Celebrating Horizons Student Support Services and the impact of the TRIO program at Purdue 

Feb. 23, 2023


Pictured: Horizons student Jeshua Aponte (left) poses for a photo with other students in the program (photo provided).

National TRIO Day—celebrated each year on the fourth Saturday in February—is meant to focus the nation’s attention on the needs of disadvantaged college students and the talent that could be wasted if universities don’t invest in their success.

Under the Economic Opportunity Act of 1964, President Lyndon B. Johnson signed off on the creation of three federal programs—Upward Bound, Talent Search, and Student Support Services. Together, these would be coined “TRIO.” 

Almost 60 years later, a lot has changed about TRIO, including its expansion from three programs to nine. However, the vision remains the same: provide students who are low-income, first-generation, or living with disabilities the resources and support they need to progress through the academic pipeline from middle school to college. 

Since 1978, Horizons Student Support Services has been the hub for all things TRIO at Purdue. Each year, this program office helps up to 340 students pursue their bachelor's degree through the development of academic, social, and personal skills with services such as tutoring, mentoring, career development, academic support, cultural enrichment, and access to global experiences.

Below are a few stories of Boilermakers impacted by Horizons. 


Pictured: Horizons student Jeshua Aponte (left) poses for a photo with others affiliated with the program (photo provided).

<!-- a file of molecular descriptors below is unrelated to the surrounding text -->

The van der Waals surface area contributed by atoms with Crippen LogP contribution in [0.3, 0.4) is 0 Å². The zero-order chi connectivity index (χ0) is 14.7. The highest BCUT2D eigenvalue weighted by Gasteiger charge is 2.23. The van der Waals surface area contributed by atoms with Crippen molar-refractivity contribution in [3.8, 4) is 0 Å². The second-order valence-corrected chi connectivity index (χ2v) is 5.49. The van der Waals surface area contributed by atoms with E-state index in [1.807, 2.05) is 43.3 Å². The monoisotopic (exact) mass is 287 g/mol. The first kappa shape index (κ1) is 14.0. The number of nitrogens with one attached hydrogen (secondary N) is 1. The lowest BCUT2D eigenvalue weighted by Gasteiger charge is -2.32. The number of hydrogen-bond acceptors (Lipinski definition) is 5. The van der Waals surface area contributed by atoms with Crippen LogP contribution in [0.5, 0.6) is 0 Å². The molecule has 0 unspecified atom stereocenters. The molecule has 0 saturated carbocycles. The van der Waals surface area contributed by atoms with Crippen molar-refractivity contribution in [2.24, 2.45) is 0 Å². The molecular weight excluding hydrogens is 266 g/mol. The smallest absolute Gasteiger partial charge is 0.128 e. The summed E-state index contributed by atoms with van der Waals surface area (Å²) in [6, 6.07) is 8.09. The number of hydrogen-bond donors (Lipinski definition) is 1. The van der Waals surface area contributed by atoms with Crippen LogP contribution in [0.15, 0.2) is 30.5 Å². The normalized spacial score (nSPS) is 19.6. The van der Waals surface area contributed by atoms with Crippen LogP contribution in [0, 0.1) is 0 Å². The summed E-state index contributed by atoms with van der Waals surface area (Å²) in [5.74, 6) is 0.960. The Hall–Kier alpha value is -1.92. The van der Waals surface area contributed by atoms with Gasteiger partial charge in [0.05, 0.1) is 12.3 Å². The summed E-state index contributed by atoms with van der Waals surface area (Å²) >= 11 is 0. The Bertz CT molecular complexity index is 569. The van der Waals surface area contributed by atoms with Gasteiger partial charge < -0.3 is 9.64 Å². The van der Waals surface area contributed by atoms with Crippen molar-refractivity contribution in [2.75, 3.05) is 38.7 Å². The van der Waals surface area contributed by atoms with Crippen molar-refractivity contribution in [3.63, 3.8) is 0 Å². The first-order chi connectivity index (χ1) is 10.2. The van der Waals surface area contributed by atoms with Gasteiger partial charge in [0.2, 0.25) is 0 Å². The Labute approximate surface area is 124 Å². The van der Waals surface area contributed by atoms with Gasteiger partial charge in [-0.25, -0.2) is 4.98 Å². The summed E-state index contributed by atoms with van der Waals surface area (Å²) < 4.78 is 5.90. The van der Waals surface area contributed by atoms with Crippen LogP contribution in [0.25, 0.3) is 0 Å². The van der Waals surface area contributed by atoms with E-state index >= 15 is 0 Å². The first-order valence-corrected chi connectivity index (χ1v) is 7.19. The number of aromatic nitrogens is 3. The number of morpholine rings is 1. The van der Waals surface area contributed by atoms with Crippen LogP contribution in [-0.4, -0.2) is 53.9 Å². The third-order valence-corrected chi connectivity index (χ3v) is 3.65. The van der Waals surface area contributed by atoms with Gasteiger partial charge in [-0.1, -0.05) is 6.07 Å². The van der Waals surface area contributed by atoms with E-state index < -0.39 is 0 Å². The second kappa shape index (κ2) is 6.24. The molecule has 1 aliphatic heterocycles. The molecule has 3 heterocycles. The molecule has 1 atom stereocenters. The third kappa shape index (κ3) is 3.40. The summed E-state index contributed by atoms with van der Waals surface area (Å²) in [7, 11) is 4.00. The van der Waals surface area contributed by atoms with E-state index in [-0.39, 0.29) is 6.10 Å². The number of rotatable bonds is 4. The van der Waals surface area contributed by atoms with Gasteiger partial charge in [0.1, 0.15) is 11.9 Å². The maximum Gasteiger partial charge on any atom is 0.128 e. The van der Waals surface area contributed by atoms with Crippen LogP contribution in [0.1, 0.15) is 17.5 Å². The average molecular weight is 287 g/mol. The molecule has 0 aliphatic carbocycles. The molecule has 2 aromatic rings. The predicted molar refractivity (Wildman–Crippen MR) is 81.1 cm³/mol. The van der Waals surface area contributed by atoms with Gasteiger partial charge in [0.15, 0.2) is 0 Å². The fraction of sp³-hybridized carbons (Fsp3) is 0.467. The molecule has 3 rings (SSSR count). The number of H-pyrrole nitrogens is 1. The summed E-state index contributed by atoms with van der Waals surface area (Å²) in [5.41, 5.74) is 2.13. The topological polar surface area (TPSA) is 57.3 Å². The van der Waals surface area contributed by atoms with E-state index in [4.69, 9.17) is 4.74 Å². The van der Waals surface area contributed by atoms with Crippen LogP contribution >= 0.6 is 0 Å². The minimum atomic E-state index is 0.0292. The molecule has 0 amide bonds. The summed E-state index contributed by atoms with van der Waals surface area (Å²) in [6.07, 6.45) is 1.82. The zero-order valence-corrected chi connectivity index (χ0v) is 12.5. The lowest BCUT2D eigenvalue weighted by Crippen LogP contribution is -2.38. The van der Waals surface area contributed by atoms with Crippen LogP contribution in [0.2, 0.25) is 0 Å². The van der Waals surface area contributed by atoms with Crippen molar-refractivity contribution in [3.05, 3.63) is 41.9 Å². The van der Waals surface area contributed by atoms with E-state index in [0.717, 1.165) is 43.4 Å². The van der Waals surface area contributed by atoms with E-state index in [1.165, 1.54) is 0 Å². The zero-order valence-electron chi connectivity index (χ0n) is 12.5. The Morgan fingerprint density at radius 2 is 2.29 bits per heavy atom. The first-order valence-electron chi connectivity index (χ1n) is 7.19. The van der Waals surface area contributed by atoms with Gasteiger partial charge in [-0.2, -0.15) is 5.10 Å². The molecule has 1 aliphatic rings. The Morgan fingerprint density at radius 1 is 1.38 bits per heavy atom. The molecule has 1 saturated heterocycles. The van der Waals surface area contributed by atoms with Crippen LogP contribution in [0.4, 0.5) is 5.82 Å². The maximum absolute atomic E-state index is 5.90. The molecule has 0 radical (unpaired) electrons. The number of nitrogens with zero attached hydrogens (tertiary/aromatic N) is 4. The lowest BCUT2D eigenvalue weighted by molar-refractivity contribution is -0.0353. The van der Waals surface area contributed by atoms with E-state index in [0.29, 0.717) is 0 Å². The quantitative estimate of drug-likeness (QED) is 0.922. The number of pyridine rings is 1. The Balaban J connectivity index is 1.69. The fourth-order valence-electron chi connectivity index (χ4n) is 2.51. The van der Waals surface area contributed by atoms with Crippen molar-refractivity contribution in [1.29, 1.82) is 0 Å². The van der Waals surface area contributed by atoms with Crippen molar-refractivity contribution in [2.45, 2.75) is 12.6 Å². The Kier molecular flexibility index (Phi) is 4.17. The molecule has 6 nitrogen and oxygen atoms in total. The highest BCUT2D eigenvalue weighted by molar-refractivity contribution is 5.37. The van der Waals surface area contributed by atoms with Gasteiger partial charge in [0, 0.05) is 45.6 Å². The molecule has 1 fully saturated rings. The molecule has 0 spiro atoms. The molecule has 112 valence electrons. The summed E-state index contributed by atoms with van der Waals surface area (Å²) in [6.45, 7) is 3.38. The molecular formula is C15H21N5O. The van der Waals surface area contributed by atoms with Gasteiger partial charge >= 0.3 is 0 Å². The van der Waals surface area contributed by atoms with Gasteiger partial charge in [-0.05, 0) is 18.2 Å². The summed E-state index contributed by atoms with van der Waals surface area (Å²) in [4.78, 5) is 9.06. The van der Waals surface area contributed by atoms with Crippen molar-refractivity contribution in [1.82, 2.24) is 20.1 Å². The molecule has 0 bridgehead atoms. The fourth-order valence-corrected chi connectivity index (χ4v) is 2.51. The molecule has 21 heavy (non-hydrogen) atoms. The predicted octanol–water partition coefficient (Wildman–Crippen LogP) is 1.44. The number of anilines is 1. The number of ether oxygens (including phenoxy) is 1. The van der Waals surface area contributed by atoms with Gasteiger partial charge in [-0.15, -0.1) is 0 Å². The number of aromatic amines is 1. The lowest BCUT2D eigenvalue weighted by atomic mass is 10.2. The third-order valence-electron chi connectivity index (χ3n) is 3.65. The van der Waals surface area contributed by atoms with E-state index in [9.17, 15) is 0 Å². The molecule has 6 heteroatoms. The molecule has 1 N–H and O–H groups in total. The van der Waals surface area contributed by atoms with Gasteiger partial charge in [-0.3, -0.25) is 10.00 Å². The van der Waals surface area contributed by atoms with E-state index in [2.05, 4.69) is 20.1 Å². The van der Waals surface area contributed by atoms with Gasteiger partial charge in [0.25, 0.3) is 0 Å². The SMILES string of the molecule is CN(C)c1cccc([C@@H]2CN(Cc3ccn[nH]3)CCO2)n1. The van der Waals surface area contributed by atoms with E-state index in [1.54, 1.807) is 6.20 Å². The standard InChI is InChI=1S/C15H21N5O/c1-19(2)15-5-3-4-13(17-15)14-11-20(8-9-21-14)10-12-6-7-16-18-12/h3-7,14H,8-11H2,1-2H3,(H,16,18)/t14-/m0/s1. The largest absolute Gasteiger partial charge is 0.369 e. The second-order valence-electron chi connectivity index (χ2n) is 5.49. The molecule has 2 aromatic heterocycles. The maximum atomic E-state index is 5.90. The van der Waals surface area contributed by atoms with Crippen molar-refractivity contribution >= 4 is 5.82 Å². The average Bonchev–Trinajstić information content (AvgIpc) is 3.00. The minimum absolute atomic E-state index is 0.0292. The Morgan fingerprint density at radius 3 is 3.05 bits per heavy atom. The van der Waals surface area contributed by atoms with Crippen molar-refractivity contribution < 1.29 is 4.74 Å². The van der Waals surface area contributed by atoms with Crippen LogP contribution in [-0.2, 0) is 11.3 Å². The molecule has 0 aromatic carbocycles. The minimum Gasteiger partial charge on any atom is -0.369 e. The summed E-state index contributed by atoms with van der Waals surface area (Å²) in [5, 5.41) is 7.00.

Jeshua Aponte, Horizons Student

Being a freshman can be a monumental task, and for Jeshua Aponte, it has been a year of many firsts. Originally from Puerto Rico, Aponte didn’t know much about the programs and resources available to him when he stepped onto Purdue’s campus.

“I remember getting an email in September about Horizons,” he said. “I went to the office the next day, and there was so much excitement in such a small room. It was incredible.” 

Since that first day, Aponte has had numerous opportunities he couldn’t have imagined before joining Horizons.

“I carved my first pumpkin with Horizons,” he laughs. “I had never carved a pumpkin before. I also had my first experience of going to a corn maze and trying an apple cider slushy. Trust me, it tastes a lot better than it sounds.” 

Horizons also gave Aponte the opportunity to receive tutoring, be mentored by a faculty mentor, get academic and career counseling, navigate financial aid, and much more. 

In fact, Aponte hopes to serve in the Horizons Peer Mentor Program next year as a way to give back to a community that’s already given him so much.

“I want to help people who arrive at Purdue to have a smooth transition,” he shares. “I want them to know all the nooks and crannies that took me more than a semester to figure out.” 

When asked what he’s most thankful for in the Horizons program, Aponte shares, “I could not be more thankful for the students and staff in Horizons. They have helped me form a core group of friends and a solid support system. I’m really excited to see what the future holds, including our study abroad trip to Costa Rica this summer.”


Pictured: Horizons student Jeshua Aponte (left) poses for a photo with his faculty mentor (photo provided).

Zawwad Jamee, Horizons Tutor

For Zawwad Jamee, Horizons came into his life on what can only be described as a random whim. Jamee was looking for a tutoring job, something he had done in high school. That’s when he came across a flyer for Horizons.

“When I discovered that Horizons helps first-generation and low-income students, I felt a connection. As an immigrant, I know how important resources like this can be.”

While tutoring, Jamee had the opportunity to interact one-on-one with many students, building relationships and supporting them inside and outside of the classroom.